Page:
Credit unions ‘may not survive’ tough rules

Unless credit unions are permitted to broaden their business and current regulations are relaxed, they will not survive.

That is according to the chief executive of the Credit Union Development Association, Kevin Johnson, who told the Oireachtas finance committee that current regulation is severely curtailing credit unions’ ability to do business.

He said: “The regulation that has come into force over the last decade on savings, loans, and payment systems has resulted in credit unions permitted to do less business now than they could 10 years ago.

“This is neither proportionate nor fair, and can only lead to the marginalisation of credit unions as an effective force in lending if this is allowed continue. We need your help to put this right.”

Mr Johnson said his association has helped credit unions strengthen governance despite “an absolute barrage” of regulation.

He called for an amendment to the Credit Union Act 1997 that would enable credit unions to collectively lend to approved housing bodies and local authorities for social and affordable housing projects.

Mr Johnson asked TDs and senators to urge the Central Bank to “substantially extend lending limits” and to allow credit unions invest in funds for housing related purposes.

“The effect of new regulatory rules, without proportionality, relegates credit unions to compete in less than 10% of the Irish credit market. Yet we have the capital, competency, and community from which we can and should compete on a fair playing pitch with other lenders,” he said.

“The effect of these new rules is like asking us to win an All-Ireland whilst marginalising our team to staying inside our own square, at the same time allowing our competitors free reign over the remaining 90% of the pitch.”

The Credit Union Act 1997 (Regulatory Requirements) Regulations 2016 came into force for credit unions in January 2016.

The regulations cover a number of areas, including reserves, liquidity, lending, investments, savings, and borrowings, building on existing governance requirements.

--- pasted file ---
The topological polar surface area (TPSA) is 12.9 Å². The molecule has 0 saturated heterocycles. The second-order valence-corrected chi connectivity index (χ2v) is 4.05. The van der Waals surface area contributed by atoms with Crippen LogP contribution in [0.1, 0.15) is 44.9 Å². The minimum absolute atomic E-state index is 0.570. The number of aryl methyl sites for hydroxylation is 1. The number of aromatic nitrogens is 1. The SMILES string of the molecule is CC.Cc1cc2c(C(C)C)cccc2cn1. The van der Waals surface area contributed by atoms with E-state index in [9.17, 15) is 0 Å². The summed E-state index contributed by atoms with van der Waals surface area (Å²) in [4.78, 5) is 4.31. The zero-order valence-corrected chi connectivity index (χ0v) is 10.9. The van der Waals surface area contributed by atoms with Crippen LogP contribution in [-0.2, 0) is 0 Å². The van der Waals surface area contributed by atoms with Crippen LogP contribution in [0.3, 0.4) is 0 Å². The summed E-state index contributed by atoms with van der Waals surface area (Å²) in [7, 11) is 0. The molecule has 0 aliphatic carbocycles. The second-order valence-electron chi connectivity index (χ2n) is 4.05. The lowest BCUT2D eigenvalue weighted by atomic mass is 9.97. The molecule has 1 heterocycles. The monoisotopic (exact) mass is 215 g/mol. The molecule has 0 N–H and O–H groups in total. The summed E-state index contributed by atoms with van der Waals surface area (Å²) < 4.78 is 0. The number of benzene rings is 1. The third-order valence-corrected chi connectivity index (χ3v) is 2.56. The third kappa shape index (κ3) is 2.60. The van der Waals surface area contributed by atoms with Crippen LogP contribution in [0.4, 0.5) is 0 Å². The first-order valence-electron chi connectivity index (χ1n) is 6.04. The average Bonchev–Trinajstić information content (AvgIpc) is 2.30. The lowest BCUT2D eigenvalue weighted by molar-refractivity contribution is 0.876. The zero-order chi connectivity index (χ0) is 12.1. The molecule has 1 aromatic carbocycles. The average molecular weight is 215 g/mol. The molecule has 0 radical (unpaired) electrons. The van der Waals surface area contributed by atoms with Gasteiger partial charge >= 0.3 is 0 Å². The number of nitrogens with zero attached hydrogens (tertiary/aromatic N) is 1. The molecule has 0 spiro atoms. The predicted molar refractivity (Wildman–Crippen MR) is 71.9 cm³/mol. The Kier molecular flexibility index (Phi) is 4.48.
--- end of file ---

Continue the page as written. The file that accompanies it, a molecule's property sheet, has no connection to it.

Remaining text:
They also included the establishment of types of categories of loans which credit unions may provide, together with related limits, counterparty and maturity limits for investments, and a maximum individual member’s savings limit of €100,000.

Tim Molam of the Credit Union Managers’ Association told the committee that some credit unions were reluctant to take in deposits in the current climate. “If there is a deposit of €10,000, they have to come up with €1,000 to put into the regulatory reserve. It is a significant cost,” he said.

“They have no option but to meet those requirements. If that level falls below, it means trouble with the regulator. The bottom line is that a number of credit unions have taken the decision to put a cap on deposits for prudential reasons.”

Brian McCrory, president of the Irish League of Credit Unions, said because of restrictions, credit union lending had deteriorated over a number of years. “There is a direct correlation. It is a disingenuous playing field that is not to the advantage of ordinary people,” he said.

The Central Bank last month berated boards and senior managers at credit unions after a review showed some lenders failed to com-ply with regulatory controls.


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